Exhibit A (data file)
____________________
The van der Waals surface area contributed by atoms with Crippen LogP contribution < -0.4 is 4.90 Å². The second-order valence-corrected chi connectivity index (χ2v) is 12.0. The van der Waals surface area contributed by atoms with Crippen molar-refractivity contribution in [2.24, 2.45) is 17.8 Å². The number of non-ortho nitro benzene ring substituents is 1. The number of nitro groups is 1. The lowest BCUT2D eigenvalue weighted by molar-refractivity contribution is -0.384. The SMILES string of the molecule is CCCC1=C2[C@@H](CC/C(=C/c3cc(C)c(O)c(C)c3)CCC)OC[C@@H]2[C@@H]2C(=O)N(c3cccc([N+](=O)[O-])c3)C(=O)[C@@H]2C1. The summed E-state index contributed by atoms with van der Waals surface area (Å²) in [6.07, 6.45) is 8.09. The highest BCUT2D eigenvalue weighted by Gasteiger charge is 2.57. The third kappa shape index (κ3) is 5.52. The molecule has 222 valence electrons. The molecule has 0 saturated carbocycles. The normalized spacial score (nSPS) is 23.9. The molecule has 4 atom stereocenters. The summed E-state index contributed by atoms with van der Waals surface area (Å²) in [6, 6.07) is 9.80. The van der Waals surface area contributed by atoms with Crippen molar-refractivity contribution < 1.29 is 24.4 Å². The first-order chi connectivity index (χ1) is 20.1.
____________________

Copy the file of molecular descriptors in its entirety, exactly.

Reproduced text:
The van der Waals surface area contributed by atoms with Crippen LogP contribution < -0.4 is 4.90 Å². The second-order valence-corrected chi connectivity index (χ2v) is 12.0. The van der Waals surface area contributed by atoms with Crippen molar-refractivity contribution in [2.24, 2.45) is 17.8 Å². The number of non-ortho nitro benzene ring substituents is 1. The number of nitro groups is 1. The lowest BCUT2D eigenvalue weighted by molar-refractivity contribution is -0.384. The SMILES string of the molecule is CCCC1=C2[C@@H](CC/C(=C/c3cc(C)c(O)c(C)c3)CCC)OC[C@@H]2[C@@H]2C(=O)N(c3cccc([N+](=O)[O-])c3)C(=O)[C@@H]2C1. The summed E-state index contributed by atoms with van der Waals surface area (Å²) in [6.07, 6.45) is 8.09. The highest BCUT2D eigenvalue weighted by Gasteiger charge is 2.57. The third kappa shape index (κ3) is 5.52. The molecule has 222 valence electrons. The molecule has 0 saturated carbocycles. The normalized spacial score (nSPS) is 23.9. The molecule has 4 atom stereocenters. The summed E-state index contributed by atoms with van der Waals surface area (Å²) in [6, 6.07) is 9.80. The van der Waals surface area contributed by atoms with Crippen molar-refractivity contribution < 1.29 is 24.4 Å². The first-order chi connectivity index (χ1) is 20.1.